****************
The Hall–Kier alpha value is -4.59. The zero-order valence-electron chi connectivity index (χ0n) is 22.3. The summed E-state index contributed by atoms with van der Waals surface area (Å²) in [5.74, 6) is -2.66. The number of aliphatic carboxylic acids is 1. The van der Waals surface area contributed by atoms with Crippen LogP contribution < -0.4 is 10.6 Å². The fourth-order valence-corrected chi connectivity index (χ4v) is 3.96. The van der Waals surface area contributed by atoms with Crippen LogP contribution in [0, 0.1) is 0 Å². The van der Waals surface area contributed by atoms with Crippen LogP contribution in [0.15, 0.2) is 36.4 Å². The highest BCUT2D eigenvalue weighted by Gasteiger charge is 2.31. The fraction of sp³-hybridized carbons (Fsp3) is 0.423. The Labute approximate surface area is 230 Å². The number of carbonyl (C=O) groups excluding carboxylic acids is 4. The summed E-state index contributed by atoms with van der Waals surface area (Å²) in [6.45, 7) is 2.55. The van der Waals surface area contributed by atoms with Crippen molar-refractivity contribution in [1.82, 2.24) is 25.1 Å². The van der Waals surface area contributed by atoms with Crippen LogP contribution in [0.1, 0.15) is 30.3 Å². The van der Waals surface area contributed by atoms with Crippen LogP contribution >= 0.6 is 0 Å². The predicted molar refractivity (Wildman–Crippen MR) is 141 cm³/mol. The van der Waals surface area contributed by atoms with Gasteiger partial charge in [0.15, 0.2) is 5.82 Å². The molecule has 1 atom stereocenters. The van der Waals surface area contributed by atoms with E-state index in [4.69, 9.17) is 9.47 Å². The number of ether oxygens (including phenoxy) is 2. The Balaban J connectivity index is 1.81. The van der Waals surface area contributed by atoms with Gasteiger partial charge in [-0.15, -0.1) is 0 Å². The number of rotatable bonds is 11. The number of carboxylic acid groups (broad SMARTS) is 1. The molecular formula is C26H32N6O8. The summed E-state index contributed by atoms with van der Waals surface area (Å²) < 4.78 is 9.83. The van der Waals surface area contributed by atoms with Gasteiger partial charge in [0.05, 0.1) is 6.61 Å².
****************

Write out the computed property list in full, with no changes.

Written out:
The Hall–Kier alpha value is -4.59. The zero-order valence-electron chi connectivity index (χ0n) is 22.3. The summed E-state index contributed by atoms with van der Waals surface area (Å²) in [5.74, 6) is -2.66. The number of aliphatic carboxylic acids is 1. The van der Waals surface area contributed by atoms with Crippen LogP contribution < -0.4 is 10.6 Å². The fourth-order valence-corrected chi connectivity index (χ4v) is 3.96. The van der Waals surface area contributed by atoms with Crippen LogP contribution in [0, 0.1) is 0 Å². The van der Waals surface area contributed by atoms with Crippen LogP contribution in [0.15, 0.2) is 36.4 Å². The highest BCUT2D eigenvalue weighted by Gasteiger charge is 2.31. The fraction of sp³-hybridized carbons (Fsp3) is 0.423. The Labute approximate surface area is 230 Å². The number of carbonyl (C=O) groups excluding carboxylic acids is 4. The summed E-state index contributed by atoms with van der Waals surface area (Å²) in [6.45, 7) is 2.55. The van der Waals surface area contributed by atoms with Crippen molar-refractivity contribution in [1.82, 2.24) is 25.1 Å². The van der Waals surface area contributed by atoms with Crippen LogP contribution in [0.1, 0.15) is 30.3 Å². The van der Waals surface area contributed by atoms with Crippen LogP contribution >= 0.6 is 0 Å². The predicted molar refractivity (Wildman–Crippen MR) is 141 cm³/mol. The van der Waals surface area contributed by atoms with Gasteiger partial charge in [0.15, 0.2) is 5.82 Å². The molecule has 1 atom stereocenters. The van der Waals surface area contributed by atoms with E-state index in [4.69, 9.17) is 9.47 Å². The number of ether oxygens (including phenoxy) is 2. The Balaban J connectivity index is 1.81. The van der Waals surface area contributed by atoms with Gasteiger partial charge in [-0.15, -0.1) is 0 Å². The number of rotatable bonds is 11. The number of carboxylic acid groups (broad SMARTS) is 1. The molecular formula is C26H32N6O8. The summed E-state index contributed by atoms with van der Waals surface area (Å²) < 4.78 is 9.83. The van der Waals surface area contributed by atoms with Gasteiger partial charge in [0.05, 0.1) is 6.61 Å².